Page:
February 28, 2017
Please enjoy this week's blog, by guest writer Olivia Chambliss. We met Olivia at our recent Community Wildlife Hunt in South L.A.. When she told us she was an aspiring science blogger, we offered her a guest writing role. We're excited to share her words with you today, and please share your words of encouragement with Olivia in the comments below or on social media @NatureinLA.
It was a gloomy Saturday morning in South Los Angeles as I made my way to Augustus F. Hawkins Nature Park for the wildlife hunt coordinated by the Natural History Museum of Los Angeles County. The park lies ensconced in a neighborhood filled with abandoned factories and old warehouses. On that damp, granite gray morning AFH Nature Park stood out like a sore, green thumb.
It's hard to believe that this verdant 8.5 acres of park land once was a water and sewer pipe storage yard for the Department of Water and Power. The park was dedicated in 2000 and was named after the first African American congressman elected west of the Mississippi, Augustus F. Hawkins.
Just past the park entrance is the Evan Frankel Discovery Center, an interpretation center that resembles a mini natural history museum — complete with taxidermy California fauna (think bobcats and coyotes), a display on the life cycle of the yucca plant, and cases of rocks and minerals. On the morning of the wildlife hunt it was bustling with the activity of NHMLA staff and volunteers as they rushed to set up their own animal specimens for display.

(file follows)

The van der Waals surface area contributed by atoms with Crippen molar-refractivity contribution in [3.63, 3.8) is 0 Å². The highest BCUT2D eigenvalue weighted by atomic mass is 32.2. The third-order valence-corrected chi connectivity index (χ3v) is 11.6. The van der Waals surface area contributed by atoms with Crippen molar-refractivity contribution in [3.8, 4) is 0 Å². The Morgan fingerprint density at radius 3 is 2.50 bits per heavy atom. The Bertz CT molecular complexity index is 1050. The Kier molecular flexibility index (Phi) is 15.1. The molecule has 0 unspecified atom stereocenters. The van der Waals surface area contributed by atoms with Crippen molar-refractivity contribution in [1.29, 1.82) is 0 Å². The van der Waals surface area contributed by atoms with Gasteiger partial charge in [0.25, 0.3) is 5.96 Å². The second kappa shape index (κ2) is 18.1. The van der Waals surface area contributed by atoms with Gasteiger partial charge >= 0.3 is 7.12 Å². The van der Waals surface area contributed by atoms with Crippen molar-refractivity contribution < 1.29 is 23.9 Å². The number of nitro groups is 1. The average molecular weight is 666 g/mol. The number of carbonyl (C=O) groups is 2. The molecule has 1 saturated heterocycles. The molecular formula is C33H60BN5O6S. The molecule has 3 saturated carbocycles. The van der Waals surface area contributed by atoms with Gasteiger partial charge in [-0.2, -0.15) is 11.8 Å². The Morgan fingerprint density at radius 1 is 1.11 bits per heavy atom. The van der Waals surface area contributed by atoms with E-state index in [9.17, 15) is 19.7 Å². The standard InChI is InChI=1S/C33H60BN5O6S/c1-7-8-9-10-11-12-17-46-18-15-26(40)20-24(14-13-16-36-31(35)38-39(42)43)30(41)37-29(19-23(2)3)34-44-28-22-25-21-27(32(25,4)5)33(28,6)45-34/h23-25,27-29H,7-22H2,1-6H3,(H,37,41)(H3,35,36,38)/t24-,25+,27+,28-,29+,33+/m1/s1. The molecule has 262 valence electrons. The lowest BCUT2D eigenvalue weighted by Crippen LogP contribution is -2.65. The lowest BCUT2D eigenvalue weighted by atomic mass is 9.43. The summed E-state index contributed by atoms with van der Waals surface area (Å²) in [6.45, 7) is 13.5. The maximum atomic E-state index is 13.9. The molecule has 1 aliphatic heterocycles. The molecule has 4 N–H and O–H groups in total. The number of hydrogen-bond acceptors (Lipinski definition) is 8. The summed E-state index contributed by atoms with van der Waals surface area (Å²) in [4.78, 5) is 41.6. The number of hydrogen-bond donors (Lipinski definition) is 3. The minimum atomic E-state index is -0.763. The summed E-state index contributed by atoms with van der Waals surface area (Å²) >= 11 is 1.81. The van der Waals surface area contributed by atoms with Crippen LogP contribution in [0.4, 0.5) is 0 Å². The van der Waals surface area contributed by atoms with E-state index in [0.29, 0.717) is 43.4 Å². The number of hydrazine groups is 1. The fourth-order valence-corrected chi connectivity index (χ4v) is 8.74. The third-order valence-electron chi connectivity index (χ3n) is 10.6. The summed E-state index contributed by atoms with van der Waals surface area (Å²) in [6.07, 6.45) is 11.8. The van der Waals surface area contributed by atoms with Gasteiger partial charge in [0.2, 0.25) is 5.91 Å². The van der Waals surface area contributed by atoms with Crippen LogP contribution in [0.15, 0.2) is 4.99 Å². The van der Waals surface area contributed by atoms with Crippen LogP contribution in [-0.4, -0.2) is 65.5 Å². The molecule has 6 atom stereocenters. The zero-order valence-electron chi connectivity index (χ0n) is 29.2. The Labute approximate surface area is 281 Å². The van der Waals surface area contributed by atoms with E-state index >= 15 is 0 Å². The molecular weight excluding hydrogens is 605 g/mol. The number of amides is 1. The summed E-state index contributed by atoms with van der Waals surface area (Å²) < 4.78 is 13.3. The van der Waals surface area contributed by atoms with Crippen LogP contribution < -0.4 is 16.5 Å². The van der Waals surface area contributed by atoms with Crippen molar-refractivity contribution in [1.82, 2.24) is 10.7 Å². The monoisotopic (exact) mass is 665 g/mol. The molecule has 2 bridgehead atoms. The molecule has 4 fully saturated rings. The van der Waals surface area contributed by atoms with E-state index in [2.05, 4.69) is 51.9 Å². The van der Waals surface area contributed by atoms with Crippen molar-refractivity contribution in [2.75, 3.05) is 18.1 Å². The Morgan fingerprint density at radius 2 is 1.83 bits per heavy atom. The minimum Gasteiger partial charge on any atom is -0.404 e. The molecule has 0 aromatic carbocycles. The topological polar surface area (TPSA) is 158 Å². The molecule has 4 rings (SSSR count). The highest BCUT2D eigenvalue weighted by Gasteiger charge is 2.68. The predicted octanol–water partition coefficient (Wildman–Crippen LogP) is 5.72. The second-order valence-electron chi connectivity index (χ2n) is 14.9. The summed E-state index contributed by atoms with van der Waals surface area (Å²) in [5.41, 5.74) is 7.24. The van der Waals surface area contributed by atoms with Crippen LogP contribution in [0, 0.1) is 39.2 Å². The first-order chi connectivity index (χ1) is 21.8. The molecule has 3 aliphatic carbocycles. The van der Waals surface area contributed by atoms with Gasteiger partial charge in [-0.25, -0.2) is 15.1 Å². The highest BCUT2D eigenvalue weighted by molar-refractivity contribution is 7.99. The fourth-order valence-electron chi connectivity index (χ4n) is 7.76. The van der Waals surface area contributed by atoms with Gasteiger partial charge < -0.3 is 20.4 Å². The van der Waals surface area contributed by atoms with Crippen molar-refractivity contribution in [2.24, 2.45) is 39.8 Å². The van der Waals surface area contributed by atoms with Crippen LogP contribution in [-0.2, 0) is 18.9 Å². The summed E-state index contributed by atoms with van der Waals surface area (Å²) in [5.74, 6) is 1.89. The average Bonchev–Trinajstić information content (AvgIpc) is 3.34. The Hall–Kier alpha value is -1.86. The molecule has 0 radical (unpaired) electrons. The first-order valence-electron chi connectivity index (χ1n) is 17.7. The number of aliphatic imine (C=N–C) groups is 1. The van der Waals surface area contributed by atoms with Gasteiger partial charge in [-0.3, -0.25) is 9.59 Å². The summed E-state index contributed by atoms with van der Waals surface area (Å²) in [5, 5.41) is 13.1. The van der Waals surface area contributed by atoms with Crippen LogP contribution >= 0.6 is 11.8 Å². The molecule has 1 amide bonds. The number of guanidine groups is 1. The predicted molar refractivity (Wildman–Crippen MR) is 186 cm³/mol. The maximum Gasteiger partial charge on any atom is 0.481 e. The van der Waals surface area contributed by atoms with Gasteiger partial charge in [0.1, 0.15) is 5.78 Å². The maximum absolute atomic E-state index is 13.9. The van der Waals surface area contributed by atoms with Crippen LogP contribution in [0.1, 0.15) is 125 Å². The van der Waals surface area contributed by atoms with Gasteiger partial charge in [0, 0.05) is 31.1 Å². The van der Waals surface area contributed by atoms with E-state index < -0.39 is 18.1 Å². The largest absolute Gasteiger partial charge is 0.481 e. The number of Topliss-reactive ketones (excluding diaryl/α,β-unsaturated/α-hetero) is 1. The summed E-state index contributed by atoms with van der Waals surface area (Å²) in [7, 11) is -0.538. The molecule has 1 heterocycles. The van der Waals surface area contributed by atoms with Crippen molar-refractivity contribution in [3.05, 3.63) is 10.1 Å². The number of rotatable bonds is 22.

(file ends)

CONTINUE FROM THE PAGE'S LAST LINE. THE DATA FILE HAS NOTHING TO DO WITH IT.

The wildlife hunt at AFH Nature Park is part of an effort by the NHMLA citizen science team to include L.A. communities not yet reached by the program. According to Lila Higgins, an educator and manager of the Museum's citizen science team, the wildlife hunt served as a sort of vanguard for future citizen science projects. This morning the goal was not so much to collect data for any given project but to get to know the community and be influenced by the community’s needs.
Though the event was supposed to kick off at 9 am, participants slowly began to trickle into the Discovery Center around fifteen minutes after the hour. A gaggle of young children raced into the meeting room and were followed by their parents. Some adults arrived alone, curious about the event after spotting a sign up table outside. The new arrivals browsed the tables set up by the staff. There were preserved lizards in glass jars, live snails in little containers, the pelts of small native mammals, a display case containing butterflies of Southern California, and one stuffed squirrel.
After a group of about fifteen participants had gathered, two NHMLA staff members, Lisa Gonzalez and Miguel Ordeñana, introduced themselves and informed the group they would lead the hunt. We were told to be on the lookout for any type of wildlife — that included insects, fungi, and larger living creatures — and to alert the group to our find. Once Miguel and Lisa explained some basic guidelines for the wildlife hunt (i.e., take only pictures, leave only footprints) we were off!